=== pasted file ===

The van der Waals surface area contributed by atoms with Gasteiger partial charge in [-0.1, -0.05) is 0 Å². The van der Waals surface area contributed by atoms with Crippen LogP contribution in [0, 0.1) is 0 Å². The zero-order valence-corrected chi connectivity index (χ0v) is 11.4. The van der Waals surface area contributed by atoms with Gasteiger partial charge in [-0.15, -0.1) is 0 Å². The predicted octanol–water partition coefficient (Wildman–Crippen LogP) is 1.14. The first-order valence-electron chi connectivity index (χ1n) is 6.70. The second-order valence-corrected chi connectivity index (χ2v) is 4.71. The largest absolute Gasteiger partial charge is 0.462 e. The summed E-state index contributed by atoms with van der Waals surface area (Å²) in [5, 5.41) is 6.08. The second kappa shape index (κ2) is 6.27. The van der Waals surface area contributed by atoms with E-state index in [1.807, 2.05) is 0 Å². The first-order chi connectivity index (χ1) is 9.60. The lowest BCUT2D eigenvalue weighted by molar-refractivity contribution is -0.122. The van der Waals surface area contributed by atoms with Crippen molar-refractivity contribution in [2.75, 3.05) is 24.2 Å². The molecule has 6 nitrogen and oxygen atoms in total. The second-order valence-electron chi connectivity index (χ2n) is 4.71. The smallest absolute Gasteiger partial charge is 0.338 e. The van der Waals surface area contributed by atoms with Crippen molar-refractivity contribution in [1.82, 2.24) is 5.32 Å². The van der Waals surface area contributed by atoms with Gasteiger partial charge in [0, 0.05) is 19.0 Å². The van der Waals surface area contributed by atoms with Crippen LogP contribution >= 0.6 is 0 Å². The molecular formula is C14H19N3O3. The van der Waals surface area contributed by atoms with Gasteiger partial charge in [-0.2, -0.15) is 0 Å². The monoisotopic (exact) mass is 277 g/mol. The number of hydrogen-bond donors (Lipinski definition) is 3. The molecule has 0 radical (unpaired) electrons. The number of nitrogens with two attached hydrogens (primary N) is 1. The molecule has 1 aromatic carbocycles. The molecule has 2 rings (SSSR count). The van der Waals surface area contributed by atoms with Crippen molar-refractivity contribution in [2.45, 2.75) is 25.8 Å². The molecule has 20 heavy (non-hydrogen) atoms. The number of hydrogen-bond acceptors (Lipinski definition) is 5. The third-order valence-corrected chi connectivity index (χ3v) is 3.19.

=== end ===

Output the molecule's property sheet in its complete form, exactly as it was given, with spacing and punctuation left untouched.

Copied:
The van der Waals surface area contributed by atoms with Gasteiger partial charge in [-0.1, -0.05) is 0 Å². The van der Waals surface area contributed by atoms with Crippen LogP contribution in [0, 0.1) is 0 Å². The zero-order valence-corrected chi connectivity index (χ0v) is 11.4. The van der Waals surface area contributed by atoms with Gasteiger partial charge in [-0.15, -0.1) is 0 Å². The predicted octanol–water partition coefficient (Wildman–Crippen LogP) is 1.14. The first-order valence-electron chi connectivity index (χ1n) is 6.70. The second-order valence-corrected chi connectivity index (χ2v) is 4.71. The largest absolute Gasteiger partial charge is 0.462 e. The summed E-state index contributed by atoms with van der Waals surface area (Å²) in [5, 5.41) is 6.08. The second kappa shape index (κ2) is 6.27. The van der Waals surface area contributed by atoms with E-state index in [1.807, 2.05) is 0 Å². The first-order chi connectivity index (χ1) is 9.60. The lowest BCUT2D eigenvalue weighted by molar-refractivity contribution is -0.122. The van der Waals surface area contributed by atoms with Crippen molar-refractivity contribution in [2.75, 3.05) is 24.2 Å². The molecule has 6 nitrogen and oxygen atoms in total. The second-order valence-electron chi connectivity index (χ2n) is 4.71. The smallest absolute Gasteiger partial charge is 0.338 e. The van der Waals surface area contributed by atoms with Crippen molar-refractivity contribution in [1.82, 2.24) is 5.32 Å². The van der Waals surface area contributed by atoms with Gasteiger partial charge in [0, 0.05) is 19.0 Å². The van der Waals surface area contributed by atoms with Crippen LogP contribution >= 0.6 is 0 Å². The molecular formula is C14H19N3O3. The van der Waals surface area contributed by atoms with Gasteiger partial charge in [-0.2, -0.15) is 0 Å². The monoisotopic (exact) mass is 277 g/mol. The number of hydrogen-bond donors (Lipinski definition) is 3. The molecule has 0 radical (unpaired) electrons. The number of nitrogens with two attached hydrogens (primary N) is 1. The molecule has 1 aromatic carbocycles. The molecule has 2 rings (SSSR count). The van der Waals surface area contributed by atoms with Crippen molar-refractivity contribution in [2.45, 2.75) is 25.8 Å². The molecule has 20 heavy (non-hydrogen) atoms. The number of hydrogen-bond acceptors (Lipinski definition) is 5. The third-order valence-corrected chi connectivity index (χ3v) is 3.19.